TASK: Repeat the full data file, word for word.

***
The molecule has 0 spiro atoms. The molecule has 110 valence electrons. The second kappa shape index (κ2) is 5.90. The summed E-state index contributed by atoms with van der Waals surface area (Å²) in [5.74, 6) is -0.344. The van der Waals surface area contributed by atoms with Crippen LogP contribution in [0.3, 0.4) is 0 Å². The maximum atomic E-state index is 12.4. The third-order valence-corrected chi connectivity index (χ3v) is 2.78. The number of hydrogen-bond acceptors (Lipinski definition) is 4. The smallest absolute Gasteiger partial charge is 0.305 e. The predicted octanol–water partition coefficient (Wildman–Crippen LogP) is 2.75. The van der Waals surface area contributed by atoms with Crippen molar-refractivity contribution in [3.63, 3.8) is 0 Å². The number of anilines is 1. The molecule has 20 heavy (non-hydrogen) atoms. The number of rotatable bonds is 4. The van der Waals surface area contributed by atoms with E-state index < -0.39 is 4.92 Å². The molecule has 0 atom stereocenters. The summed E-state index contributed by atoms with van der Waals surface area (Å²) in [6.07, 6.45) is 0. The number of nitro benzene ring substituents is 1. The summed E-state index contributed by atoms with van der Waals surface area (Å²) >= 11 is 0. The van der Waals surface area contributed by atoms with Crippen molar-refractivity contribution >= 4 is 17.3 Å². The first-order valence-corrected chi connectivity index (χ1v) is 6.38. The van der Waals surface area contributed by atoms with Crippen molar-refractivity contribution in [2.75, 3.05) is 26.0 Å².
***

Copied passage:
The molecule has 0 spiro atoms. The molecule has 110 valence electrons. The second kappa shape index (κ2) is 5.90. The summed E-state index contributed by atoms with van der Waals surface area (Å²) in [5.74, 6) is -0.344. The van der Waals surface area contributed by atoms with Crippen LogP contribution in [0.3, 0.4) is 0 Å². The maximum atomic E-state index is 12.4. The third-order valence-corrected chi connectivity index (χ3v) is 2.78. The number of hydrogen-bond acceptors (Lipinski definition) is 4. The smallest absolute Gasteiger partial charge is 0.305 e. The predicted octanol–water partition coefficient (Wildman–Crippen LogP) is 2.75. The van der Waals surface area contributed by atoms with Crippen molar-refractivity contribution in [3.63, 3.8) is 0 Å². The number of anilines is 1. The molecule has 20 heavy (non-hydrogen) atoms. The number of rotatable bonds is 4. The van der Waals surface area contributed by atoms with E-state index < -0.39 is 4.92 Å². The molecule has 0 atom stereocenters. The summed E-state index contributed by atoms with van der Waals surface area (Å²) in [6.07, 6.45) is 0. The number of nitro benzene ring substituents is 1. The summed E-state index contributed by atoms with van der Waals surface area (Å²) >= 11 is 0. The van der Waals surface area contributed by atoms with Crippen molar-refractivity contribution >= 4 is 17.3 Å². The first-order valence-corrected chi connectivity index (χ1v) is 6.38. The van der Waals surface area contributed by atoms with Crippen molar-refractivity contribution in [2.75, 3.05) is 26.0 Å².